“affirming, modifying, or reversing the decision of the
Commissioner of Social Security.” 42 U.S.C. §
405(g) (sentence four). The hospital records are not a part
of the administrative record and may not be considered in
this court's judicial review. Moreover, Plaintiff has not
sought remand pursuant to sentence six of 42 U.S.C. §
405(g) for consideration of those records.
Misinterpretation of Factual Testimony and Objective Medical
claims the ALJ misinterpreted his factual testimony at the
hearing, the record medical evidence, and the opinion of his
treating physician, Dr. Bigham, and consequently assessed an
erroneous RFC which is not supported by the record evidence.
(Pl. Br. 38-44). The Commissioner argues that the ALJ
reasonably assessed an RFC based on the record as a whole.
(Comm'r Br. 5). She argues that the court should not
consider the new evidence regarding Plaintiff's left knee
and right shoulder arthroscopies first presented to the
Appeals Council, id. at 6-7, and addresses,
respectively, the ALJ's consideration of the evidence
regarding Plaintiff's left knee, right shoulder, carpal
tunnel syndrome, diabetes mellitus, and spine impairments,
and of Dr. Bigham's opinion, and explains how, in her
view, the ALJ's understanding is reasonable and the
record evidence supports that understanding. Id. at
Reply Brief, Plaintiff acknowledges that the Commissioner
“disputes the relevance of evidence submitted after the
ALJ issued his decision, ” but argues that nonetheless
the evidence submitted before the ALJ's decision
demonstrates that Plaintiff is disabled. (Reply 1). He
reiterates the arguments from his Brief, id. at 1-7,
and argues additionally that the ALJ did not correlate the
functional limitations assessed with Plaintiff's knee
impairment, id. at 2, “that, because the ALJ
was under the impression Plaintiff was lying about his
limitations, the ALJ did not find Plaintiff disabled, ”
id. at 3-4, that the ALJ's “overall
mindset” was impacted by his “erroneous
conclusions that Plaintiff was not compliant with treatment
recommendations, ” id. at 4, that Dr. Woodrow
“did not make only ‘minimal' findings”
regarding Plaintiff's back impairment although she did
not recommend surgery. (Reply 5). He continues, asserting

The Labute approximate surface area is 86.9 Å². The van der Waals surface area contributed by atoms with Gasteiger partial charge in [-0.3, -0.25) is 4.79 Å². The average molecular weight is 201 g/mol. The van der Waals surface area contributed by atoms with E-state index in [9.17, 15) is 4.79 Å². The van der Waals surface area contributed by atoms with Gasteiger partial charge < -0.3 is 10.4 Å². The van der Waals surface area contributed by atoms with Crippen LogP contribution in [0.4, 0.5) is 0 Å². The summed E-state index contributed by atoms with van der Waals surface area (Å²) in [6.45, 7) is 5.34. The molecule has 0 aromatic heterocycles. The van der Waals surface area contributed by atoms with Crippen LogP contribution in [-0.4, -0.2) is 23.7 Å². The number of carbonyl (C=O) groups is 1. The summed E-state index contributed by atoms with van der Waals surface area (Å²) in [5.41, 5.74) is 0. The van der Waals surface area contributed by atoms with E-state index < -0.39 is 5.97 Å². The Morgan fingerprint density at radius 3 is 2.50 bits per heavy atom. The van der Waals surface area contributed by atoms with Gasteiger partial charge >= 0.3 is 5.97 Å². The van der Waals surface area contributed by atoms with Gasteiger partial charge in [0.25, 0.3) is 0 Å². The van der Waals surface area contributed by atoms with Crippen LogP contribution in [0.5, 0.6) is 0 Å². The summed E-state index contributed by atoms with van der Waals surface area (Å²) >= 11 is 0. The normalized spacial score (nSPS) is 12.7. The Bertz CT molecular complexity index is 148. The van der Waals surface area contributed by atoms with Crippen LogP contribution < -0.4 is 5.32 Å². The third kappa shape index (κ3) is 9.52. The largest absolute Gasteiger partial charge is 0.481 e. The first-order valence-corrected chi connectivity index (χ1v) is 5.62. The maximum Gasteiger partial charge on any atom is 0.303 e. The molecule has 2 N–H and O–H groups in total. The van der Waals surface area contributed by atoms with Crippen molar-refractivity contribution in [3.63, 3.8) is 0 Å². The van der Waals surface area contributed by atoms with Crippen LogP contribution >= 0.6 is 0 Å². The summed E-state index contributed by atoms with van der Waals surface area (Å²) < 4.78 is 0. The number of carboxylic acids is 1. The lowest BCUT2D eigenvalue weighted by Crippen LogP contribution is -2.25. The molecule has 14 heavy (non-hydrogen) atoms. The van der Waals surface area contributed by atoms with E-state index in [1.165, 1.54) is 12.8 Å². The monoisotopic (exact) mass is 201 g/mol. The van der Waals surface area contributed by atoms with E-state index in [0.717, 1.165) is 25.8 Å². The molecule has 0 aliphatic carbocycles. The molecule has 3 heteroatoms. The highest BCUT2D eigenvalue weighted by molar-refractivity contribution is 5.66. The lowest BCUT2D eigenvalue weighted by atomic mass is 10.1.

that although the Commissioner argues Dr. Bigham's
opinion is inconsistent with Dr. Wallace's opinion, the
ALJ accorded Dr. Wallace's opinion only some weight, and
in any case, “the ALJ should have at least re-contacted
Dr. Bigham.” (Comm'r Br. 7).
argument that the ALJ “misinterpreted” the
“factual testimony and the documented objective
evidence” (Pl. Br. 38) simply reflects Plaintiff's
view of the evidence and asks the court to reweigh the
evidence and substitute its judgment for that of the ALJ. For
example, Plaintiff recognizes the ALJ's reliance on
evidence of mild degeneration of, and no hospitalization for
treatment of, the left knee, and argues, “While
Plaintiff was not admitted, he was seen and treated in the ER
for knee pain.” (Pl. Pr. 38). He then cites other
evidence (including the knee arthroscopy ten months after the
ALJ's decision) which in his view supports a finding of
disability and argues that this evidence is consistent with
Plaintiff's testimony and with Dr. Bigham's opinions.
Id. at 38-39. However, the ALJ found Plaintiff's
allegations of symptoms were not consistent with the record
evidence and explained those inconsistencies in her decision.
She also explained her reasons to discount Dr. Bigham's
opinions. The court finds no reversible error in these
court's review begins with the final decision of the
Commissioner in all Social Security cases-here the ALJ's
decision. The questions are whether she followed the correct
legal standard, and whether she has relied upon “such
relevant evidence as a reasonable mind might accept as
adequate to support a conclusion.” Perales,
402 U.S. at 401; see also, Wall, 561 F.3d
at 1052; Gossett, 862 F.2d at 804. Plaintiff must
demonstrate the error in the ALJ's rationale or finding;
the mere fact that there is evidence which might support a
contrary finding will not establish error in the ALJ's
determination. “The possibility of drawing two
inconsistent conclusions from the evidence does not prevent
an administrative agency's findings from being supported
by substantial evidence. [The court] may not displace the
agency's choice between two fairly conflicting views,
even though the court would justifiably have made a different
choice had the matter been before it de novo.”
Lax, 489 F.3d at 1084 (citations, quotations, and